There were many hints of adopting BJJ into the family of Olympic sports in the past. But unfortunately, it hasn’t followed the footsteps of boxing, Taekwondo, wrestling, and Judo yet.
Brazilian Jiu-jitsu is very popular all around the globe. There are so many top-notch gi and no-gi tournaments and competitions. Yet, the sport must satisfy specific parameters to get the Olympic committee’s approval.
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Unfortunately, we haven’t seen BJJ in Brazil 2016 or Tokyo 2020. This article will reveal which challenges hold Jiu-Jitsu back from becoming an Olympic sport.
Is Jiu-Jitsu an Olympic Sport?
The answer is no. Karate debuted in Tokyo 2020 despite so many different federations and governing bodies. Still, BJJ hasn’t gotten its chance yet.
One of the most popular grappling disciplines has to deal with many problems before the Olympic committee officially says yes. For example, UAEJJF tried to apply for Paris 2024. Still, the attempt didn’t end successfully because of its close ties with the UAE government.
In addition, approval is impossible when an independent non-profit international organization doesn’t represent the organization.
Why Jiu-Jitsu Is Not in The Olympics?
Three big problems stop BJJ from its Olympic Games debut. We’ll guide you through each one of them step-by-step.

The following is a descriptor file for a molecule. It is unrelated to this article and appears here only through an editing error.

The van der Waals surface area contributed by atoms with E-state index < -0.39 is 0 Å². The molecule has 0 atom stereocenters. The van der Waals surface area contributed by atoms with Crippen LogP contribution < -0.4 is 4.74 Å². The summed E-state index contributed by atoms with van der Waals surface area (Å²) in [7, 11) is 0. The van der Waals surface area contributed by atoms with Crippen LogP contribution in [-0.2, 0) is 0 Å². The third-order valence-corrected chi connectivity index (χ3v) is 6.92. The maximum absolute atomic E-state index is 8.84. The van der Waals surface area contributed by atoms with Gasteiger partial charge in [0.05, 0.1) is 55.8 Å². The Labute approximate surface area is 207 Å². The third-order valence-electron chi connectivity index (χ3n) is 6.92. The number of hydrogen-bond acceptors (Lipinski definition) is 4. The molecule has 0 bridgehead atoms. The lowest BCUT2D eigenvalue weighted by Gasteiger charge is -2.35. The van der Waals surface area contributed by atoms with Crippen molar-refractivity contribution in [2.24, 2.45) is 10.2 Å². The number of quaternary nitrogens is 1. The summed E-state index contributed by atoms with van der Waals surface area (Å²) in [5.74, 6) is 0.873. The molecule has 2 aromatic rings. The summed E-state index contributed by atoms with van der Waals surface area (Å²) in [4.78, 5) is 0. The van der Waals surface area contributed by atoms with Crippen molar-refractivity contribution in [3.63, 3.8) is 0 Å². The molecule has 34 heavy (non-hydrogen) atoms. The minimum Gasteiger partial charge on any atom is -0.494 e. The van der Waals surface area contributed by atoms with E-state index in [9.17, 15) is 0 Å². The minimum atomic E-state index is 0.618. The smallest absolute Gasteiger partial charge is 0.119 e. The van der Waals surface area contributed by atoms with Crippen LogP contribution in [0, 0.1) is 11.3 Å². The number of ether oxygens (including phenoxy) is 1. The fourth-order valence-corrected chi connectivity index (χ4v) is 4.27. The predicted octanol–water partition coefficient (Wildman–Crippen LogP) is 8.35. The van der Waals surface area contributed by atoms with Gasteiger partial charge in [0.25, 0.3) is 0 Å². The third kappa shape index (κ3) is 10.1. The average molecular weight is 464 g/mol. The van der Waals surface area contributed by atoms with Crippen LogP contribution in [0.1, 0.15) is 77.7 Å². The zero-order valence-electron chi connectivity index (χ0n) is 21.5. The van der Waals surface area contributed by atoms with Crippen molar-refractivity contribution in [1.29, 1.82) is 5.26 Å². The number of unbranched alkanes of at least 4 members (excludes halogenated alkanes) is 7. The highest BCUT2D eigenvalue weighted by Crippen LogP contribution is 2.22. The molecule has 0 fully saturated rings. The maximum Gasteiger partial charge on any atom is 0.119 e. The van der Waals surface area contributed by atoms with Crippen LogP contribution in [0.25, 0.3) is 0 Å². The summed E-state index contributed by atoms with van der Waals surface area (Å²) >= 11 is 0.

1# BJJ Doesn’t Have an Official Governing Body
The IOC (International Olympic Committee) is not friendly toward martial art without an official governing body.
Here is the problem – there are so many various BJJ organizations all around the globe. Still, none of them is the official governing body of Brazilian jiu-jitsu. Some of the most famous federations with the most significant number of competitions include:
- International Brazilian Jiu-Jitsu Federation (IBJJF, the most noteworthy organization, created by Carlos Gracie Jr.); Ju-Jitsu International Federation (JJIF);
- Sport Jiu-Jitsu International Federation (SJJIF);
- UAE Jiu-Jitsu Federation (UAEJJF);
- Abu Dhabi Combat Club (ADCC).
Sadly, the IOC will not accept one of the most demanding grappling sports unless an eligible international federation applies to represent it. So it seems we can only dream of BJJ Olympic medalists in the years to come.
2# No Standard Rules
The organization outlines the rules of every single BJJ competition. It is also subject to change or variation.
Rules are constantly updating as the sport gains more popularity. Yet, the demand of the Olympic committee is “an agreed-upon set of rules to govern the competition.” And unfortunately, BJJ cannot fulfill the previous syntax.
Also, BJJ would have to allow IOC to change the competition rules for the Olympic Games purposes. It happened in Judo today; there are no leg locks, and some other techniques are removed too.
A non-trained spectator would have difficulty understanding the rules thanks to so many differences between federations. For example, the mount brings you points in ADCC, but side control doesn’t. Likewise, heel hooks are illegal in some federations.
Another problem is stalling. In gi bouts, the fighter who leads on the scorecards will probably delay the fight and control the opponent without a submission attempt en his route to a decision win.
Transitions, sweeps, and submission switches are way faster in no-gi BJJ combat so it might be better for the Olympics. Boring fights are not entertaining to watch; nobody needs boos.